稀豆粉 pea jelly
Made by boiling peas in water until they thicken and congeal, turning into a paste (kind of like how you would make vegetable glue).
You can add chilli oil, ginger sauce, garlic sauce, or any one of half a dozen condiments.
Or, you can add youtiao—fried breadsticks.
潮汕鱼丸 fishball soup, made from freshly caught fish right off the sea
三大炮 glutinous rice balls, made with brown sugar, sesame, and soybeans.
The Chinese name translates into “three cannon balls” because of the “crump-crump” sound the rice balls make when they are bounced off a metal plate where the sesame and soybean flour are kept.
熟梨膏 rice flour and glutinous rice flour steamed with sugar, sesame, and topped with fruit jam.
炸糕 fried rice cakes with red bean paste
芋泥 taro paste, made from pureed taro, lard, and topped with black sesame, red dates, or melon seeds
夹丝豆腐 dried tofu stuffed with radish slices, powdered peanut, and seasoning.
串串香 “fragrant sticks”
Basically any food that’s skewered on a bamboo stick, doused in chilli oil, and then dipped into a sauce dish with half a dozen condiments (garlic, pepper, Sichuan peppercorn, coriander, star anise, fennel, etc.)
Each stick is about fifty cents to one yuan now.
About twenty years ago, the price was way cheaper. A stick of meat cost thirty cents. A stick of vegetable cost ten cents. Sticks for meat and vegetable are marked by different colours. You take as much as you want, and put the empty sticks in a bin for your table. The stall owner would only come and count the number of sticks when you finish.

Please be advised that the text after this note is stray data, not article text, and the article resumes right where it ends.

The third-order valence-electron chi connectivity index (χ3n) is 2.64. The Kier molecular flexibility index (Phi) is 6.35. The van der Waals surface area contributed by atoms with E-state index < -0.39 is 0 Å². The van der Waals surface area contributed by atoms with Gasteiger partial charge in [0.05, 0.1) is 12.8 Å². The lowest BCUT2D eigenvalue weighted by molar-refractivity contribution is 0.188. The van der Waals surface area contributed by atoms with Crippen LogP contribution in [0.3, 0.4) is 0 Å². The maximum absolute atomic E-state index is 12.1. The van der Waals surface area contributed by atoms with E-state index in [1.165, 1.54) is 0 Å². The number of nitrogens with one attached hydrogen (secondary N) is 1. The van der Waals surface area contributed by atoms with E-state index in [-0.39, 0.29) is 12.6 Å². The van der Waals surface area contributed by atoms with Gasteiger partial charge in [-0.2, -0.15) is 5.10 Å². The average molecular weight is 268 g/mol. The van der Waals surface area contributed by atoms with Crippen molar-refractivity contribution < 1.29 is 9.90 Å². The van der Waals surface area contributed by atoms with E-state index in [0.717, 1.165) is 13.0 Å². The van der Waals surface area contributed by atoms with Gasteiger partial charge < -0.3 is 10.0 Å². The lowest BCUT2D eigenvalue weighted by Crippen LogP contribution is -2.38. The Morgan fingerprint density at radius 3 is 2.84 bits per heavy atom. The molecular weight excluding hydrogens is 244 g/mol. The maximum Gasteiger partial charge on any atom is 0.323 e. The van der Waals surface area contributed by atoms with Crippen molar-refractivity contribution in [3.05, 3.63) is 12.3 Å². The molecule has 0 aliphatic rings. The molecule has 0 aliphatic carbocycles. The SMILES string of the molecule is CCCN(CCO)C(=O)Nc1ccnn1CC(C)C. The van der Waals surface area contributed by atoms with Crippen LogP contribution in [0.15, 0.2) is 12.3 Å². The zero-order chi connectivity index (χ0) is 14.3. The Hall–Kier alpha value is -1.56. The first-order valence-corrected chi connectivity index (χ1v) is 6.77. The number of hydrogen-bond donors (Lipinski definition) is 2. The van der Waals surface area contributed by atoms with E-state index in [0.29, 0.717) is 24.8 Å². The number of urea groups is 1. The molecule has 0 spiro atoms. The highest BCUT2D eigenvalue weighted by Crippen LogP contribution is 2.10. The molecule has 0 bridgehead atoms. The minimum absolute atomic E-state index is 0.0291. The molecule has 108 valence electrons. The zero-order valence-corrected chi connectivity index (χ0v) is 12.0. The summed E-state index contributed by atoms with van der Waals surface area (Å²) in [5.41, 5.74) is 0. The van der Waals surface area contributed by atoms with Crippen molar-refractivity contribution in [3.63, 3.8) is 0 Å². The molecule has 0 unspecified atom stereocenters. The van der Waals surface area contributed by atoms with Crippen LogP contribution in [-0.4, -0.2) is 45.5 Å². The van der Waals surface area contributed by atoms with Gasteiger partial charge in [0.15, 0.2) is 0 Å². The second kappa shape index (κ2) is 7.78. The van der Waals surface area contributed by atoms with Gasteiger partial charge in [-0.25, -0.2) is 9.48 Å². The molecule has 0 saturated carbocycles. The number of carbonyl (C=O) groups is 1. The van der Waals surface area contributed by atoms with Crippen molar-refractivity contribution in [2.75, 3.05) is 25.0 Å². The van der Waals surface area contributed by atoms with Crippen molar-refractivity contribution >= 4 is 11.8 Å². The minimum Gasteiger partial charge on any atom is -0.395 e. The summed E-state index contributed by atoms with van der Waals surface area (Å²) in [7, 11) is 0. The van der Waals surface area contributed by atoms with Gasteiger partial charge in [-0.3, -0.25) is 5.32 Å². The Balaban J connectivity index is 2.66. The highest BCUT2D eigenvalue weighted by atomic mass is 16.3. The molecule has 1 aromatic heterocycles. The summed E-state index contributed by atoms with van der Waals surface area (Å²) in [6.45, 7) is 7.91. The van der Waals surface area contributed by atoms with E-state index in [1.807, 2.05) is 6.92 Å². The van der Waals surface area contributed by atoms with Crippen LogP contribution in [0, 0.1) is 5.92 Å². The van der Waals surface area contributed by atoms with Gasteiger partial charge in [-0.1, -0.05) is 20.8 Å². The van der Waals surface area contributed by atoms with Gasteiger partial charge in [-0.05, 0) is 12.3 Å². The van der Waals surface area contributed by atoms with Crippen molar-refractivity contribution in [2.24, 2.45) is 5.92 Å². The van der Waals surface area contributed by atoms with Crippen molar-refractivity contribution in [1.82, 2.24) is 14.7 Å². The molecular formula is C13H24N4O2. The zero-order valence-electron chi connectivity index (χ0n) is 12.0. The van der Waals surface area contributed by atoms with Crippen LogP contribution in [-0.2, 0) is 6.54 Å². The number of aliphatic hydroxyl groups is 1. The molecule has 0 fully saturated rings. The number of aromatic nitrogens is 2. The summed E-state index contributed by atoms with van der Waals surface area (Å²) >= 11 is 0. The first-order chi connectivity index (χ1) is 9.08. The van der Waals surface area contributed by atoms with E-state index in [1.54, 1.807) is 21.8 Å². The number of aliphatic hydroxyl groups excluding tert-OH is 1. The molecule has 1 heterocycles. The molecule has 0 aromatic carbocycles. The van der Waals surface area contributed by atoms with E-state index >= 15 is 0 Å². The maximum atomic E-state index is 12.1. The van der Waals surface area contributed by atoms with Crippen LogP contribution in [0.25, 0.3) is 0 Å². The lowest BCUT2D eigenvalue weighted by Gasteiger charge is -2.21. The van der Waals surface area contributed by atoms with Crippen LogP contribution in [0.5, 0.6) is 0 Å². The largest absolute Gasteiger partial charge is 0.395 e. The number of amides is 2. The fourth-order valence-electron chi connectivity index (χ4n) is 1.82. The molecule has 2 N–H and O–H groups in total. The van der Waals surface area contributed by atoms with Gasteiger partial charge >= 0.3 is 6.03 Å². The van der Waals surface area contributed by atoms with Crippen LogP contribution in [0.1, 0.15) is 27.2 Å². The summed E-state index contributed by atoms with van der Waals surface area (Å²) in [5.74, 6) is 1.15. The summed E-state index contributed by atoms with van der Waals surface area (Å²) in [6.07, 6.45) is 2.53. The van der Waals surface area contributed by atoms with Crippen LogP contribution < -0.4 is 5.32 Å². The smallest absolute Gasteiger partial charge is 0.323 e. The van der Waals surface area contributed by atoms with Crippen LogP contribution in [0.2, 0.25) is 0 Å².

If you have good friends who are gluttons like you, you’ll have a pile with close to a hundred sticks in just ten to twenty minutes. And that’s if you’re not drinking.
Shirtless workmen who have just gotten off work would order a case of beer (12 bottles), and by the time they’re done, the bins around them would be overflowing.
凉糕 rice pudding
Put it in the fridge, then add a big spoonful of brown sugar, and it becomes the best summer dessert.
胡辣汤 hot pepper soup
Created in Henan Province but became popular in Shaanxi.
There are so many version of the recipe now that its exact ingredients are a matter of personal choice. Common ingredients include red pepper, black pepper, flour, glass noodles and mutton or beef.
煎饼馃子 Chinese crepe
Pancake made with mung bean flour and millet flour, stuffed with eggs, chopped scallions, chilli sauce, and fried breadsticks.
石花膏 agar jelly
Made with agar, red beans, grass jelly, taro paste, honey, and topped with fruits
This post is short because it’s impossible to list all the street food in China. Even listing one representative street food from each province would lead to a document as thick as a graduate thesis.
One of my childhood dreams was to taste every dish in China. Two decades later, I’m not even ten percent done.
This summary is not bad.